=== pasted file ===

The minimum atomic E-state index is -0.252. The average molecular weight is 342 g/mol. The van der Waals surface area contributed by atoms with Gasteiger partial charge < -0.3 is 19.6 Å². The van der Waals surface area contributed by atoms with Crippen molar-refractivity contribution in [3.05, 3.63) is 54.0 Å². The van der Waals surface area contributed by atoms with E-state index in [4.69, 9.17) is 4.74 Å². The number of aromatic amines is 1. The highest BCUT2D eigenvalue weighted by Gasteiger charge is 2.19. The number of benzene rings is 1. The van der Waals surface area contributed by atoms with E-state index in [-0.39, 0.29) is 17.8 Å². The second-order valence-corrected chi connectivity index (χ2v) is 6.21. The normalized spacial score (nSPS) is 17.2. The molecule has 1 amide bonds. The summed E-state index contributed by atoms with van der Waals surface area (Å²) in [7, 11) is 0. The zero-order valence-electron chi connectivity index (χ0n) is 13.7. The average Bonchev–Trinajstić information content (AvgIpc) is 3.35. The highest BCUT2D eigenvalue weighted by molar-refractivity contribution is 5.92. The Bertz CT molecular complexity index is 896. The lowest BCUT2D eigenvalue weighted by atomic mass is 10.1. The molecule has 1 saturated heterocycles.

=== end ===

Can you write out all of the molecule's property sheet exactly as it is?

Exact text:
The minimum atomic E-state index is -0.252. The average molecular weight is 342 g/mol. The van der Waals surface area contributed by atoms with Gasteiger partial charge < -0.3 is 19.6 Å². The van der Waals surface area contributed by atoms with Crippen molar-refractivity contribution in [3.05, 3.63) is 54.0 Å². The van der Waals surface area contributed by atoms with E-state index in [4.69, 9.17) is 4.74 Å². The number of aromatic amines is 1. The highest BCUT2D eigenvalue weighted by Gasteiger charge is 2.19. The number of benzene rings is 1. The van der Waals surface area contributed by atoms with E-state index in [-0.39, 0.29) is 17.8 Å². The second-order valence-corrected chi connectivity index (χ2v) is 6.21. The normalized spacial score (nSPS) is 17.2. The molecule has 1 amide bonds. The summed E-state index contributed by atoms with van der Waals surface area (Å²) in [7, 11) is 0. The zero-order valence-electron chi connectivity index (χ0n) is 13.7. The average Bonchev–Trinajstić information content (AvgIpc) is 3.35. The highest BCUT2D eigenvalue weighted by molar-refractivity contribution is 5.92. The Bertz CT molecular complexity index is 896. The lowest BCUT2D eigenvalue weighted by atomic mass is 10.1. The molecule has 1 saturated heterocycles.